‘Cause when you’re sixteen

Not quite sure why I bother writing every day – maybe it relieves the weight of thoughts against the corners of the brain. Of all the work there is to do and copious amounts of overwhelmingness burning within, today’s fleeting thought has been there, for almost a week, a year, half a decade, and forever.

I bade goodbye to my chance when I was sixteen.

i don’t think i’ll ever forget bitterness. Because taking this route down hasn’t been the best decision ever; my life has been tumbling downhill ever since, particularly in the education aspect. Would i have thrived elsewhere? Quite possibly, yes.

Would i have beared to leave the people behind? Honestly, yes. I would and I would and I would, even for the thousandth time this question is asked. And i am quite certain i would’ve been so much more stronger than who i am today – for going away makes it easier to detach oneself – less reliant, less needy, more independent, more resilient, more of everything optimisitic.

If winding the clock brings me back in time – i would have wished even harder for my parents to send me away even if we were tight, financially. In the years to come there would be so many things that put this family through trials; but I think that it is so much more heartbreaking, if they ever see, myself as I really am today.

I wished I had more nice things to say, but I was raised not to lie.

I used to think it’s not always about the money, and the world certainly doesn’t revolve around it. In the last five years, being stuck here has only pushed me further away from that, and converge towards the materialistic view that it is *almost* always all about the money. when you’ve plunged so darn low and desperately struggling to stay afloat – you learn why. You bid farewell to opportunities. You live in an everlasting bitterness of regret. You always wonder. When you say goodbye to an opportunity that you saw yourself excelling in, it feels like the light in you inevitably dies, and the light you’re so drawn to outside seems a lightyear further away from its previously far – altogether unattainable. If you had the excess wealth you could fund yourself. If you had the excess wealth you could be anywhere you want, anyone you want, and you could buy all the plane tickets in the world to bring you away from the sadness – or perhaps you could travel with sadness and it would be your companion; you could choose to live and die anywhere you want – without having anyone know. You could be a lost cause, even. A fulfilling lost cause rather than a miserable lost cause. Compare the philanthropist and the saints – the former are in excess to the latter. They have greater outreach, faster outreach, and wider impact in a shorter time; that’s the power of money, with good charm and kindness. They bring out the best in themselves, the best in their wealth, and they can choose to retire however they want – not having to be at the mercy, feet and directions of someone’s lead.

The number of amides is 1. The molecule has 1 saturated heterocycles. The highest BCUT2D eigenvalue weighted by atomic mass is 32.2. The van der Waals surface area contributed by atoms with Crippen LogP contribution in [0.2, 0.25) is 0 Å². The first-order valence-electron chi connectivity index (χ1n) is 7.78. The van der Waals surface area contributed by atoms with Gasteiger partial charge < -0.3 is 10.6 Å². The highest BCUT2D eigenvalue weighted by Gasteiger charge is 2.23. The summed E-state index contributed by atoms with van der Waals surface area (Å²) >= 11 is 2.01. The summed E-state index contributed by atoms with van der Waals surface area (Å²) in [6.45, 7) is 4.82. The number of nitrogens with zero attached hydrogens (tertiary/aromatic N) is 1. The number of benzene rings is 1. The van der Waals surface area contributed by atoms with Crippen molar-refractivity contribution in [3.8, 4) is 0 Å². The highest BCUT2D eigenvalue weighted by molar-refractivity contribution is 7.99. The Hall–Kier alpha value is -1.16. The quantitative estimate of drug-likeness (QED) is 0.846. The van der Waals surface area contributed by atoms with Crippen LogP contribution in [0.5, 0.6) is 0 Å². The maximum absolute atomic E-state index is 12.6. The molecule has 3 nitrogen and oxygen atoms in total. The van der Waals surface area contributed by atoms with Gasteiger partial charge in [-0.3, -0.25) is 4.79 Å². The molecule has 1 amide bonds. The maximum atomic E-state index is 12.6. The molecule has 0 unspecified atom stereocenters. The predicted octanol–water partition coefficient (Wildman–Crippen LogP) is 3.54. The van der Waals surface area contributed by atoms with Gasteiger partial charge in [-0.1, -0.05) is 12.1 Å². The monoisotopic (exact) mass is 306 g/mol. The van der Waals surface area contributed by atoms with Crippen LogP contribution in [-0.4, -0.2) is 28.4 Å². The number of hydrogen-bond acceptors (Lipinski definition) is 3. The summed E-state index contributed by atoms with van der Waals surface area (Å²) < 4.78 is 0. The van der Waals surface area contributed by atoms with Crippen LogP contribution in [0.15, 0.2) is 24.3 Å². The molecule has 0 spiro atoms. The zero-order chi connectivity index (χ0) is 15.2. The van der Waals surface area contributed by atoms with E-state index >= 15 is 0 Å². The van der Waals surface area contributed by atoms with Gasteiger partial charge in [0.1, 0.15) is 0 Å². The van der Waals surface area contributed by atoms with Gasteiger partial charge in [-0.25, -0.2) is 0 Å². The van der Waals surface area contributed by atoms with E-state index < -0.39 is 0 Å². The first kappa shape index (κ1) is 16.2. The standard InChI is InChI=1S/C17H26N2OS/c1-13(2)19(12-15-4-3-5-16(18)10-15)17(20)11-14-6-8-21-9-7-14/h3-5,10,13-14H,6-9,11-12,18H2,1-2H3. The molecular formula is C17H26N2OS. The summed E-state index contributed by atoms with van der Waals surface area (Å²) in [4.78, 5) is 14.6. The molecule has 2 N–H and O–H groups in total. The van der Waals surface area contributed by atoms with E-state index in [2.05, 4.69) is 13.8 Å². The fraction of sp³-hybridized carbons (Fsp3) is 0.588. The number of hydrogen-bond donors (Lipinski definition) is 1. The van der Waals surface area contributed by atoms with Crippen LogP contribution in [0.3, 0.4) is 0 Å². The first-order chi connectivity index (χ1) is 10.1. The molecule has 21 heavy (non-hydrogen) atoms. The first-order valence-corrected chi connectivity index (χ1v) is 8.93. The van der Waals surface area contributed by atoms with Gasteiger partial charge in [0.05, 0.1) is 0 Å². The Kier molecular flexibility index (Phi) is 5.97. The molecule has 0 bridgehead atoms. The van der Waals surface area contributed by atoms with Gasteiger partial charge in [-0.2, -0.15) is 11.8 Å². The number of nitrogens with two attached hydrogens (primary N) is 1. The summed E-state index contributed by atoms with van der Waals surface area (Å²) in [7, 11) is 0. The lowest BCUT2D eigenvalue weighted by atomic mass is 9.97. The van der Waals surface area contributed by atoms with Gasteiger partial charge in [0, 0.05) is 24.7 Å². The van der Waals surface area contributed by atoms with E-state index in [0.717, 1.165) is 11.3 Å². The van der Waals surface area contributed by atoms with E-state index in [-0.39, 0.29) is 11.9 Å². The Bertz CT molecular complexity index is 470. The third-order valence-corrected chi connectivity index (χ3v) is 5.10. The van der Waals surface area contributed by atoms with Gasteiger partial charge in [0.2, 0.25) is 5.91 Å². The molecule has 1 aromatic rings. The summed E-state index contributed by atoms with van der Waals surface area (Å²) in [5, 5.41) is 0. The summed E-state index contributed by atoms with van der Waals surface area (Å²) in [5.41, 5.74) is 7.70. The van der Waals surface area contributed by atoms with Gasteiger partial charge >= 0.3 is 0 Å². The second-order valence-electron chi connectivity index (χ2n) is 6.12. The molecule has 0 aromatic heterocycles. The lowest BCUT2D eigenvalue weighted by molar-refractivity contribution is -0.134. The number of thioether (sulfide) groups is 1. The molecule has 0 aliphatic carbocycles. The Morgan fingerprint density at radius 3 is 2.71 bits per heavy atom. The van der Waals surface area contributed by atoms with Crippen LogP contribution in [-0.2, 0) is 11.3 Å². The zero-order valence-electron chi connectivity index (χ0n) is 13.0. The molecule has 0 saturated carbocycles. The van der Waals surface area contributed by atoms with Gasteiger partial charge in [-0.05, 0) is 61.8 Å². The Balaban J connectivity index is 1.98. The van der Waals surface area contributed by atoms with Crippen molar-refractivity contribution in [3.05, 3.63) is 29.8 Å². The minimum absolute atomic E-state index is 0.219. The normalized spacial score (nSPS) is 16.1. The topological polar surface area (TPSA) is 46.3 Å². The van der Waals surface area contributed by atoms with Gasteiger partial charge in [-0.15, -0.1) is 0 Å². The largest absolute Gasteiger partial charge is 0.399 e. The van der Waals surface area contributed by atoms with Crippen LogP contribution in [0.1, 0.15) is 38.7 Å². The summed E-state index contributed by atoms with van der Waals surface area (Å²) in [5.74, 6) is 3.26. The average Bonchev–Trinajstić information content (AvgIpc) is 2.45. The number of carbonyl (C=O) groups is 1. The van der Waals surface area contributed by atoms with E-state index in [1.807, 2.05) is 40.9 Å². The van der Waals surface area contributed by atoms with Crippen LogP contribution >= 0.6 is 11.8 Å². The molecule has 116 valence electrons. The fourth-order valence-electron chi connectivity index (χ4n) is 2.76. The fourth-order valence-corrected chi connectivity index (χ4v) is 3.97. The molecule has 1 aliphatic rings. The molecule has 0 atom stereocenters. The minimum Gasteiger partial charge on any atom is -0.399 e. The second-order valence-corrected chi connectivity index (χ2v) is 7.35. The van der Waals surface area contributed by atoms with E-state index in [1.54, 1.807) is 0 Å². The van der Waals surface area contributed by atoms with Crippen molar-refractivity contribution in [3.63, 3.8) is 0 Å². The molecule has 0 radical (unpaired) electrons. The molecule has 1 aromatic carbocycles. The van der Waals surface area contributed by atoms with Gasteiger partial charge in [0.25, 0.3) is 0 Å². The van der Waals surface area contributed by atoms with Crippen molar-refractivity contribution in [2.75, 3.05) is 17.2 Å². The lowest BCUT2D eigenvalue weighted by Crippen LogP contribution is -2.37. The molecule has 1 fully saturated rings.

I detest how money divides and tears people apart, and splits the world into not the seven continents and plates and seas – but rather, into two.

– In loving memory of the unrecognised ;

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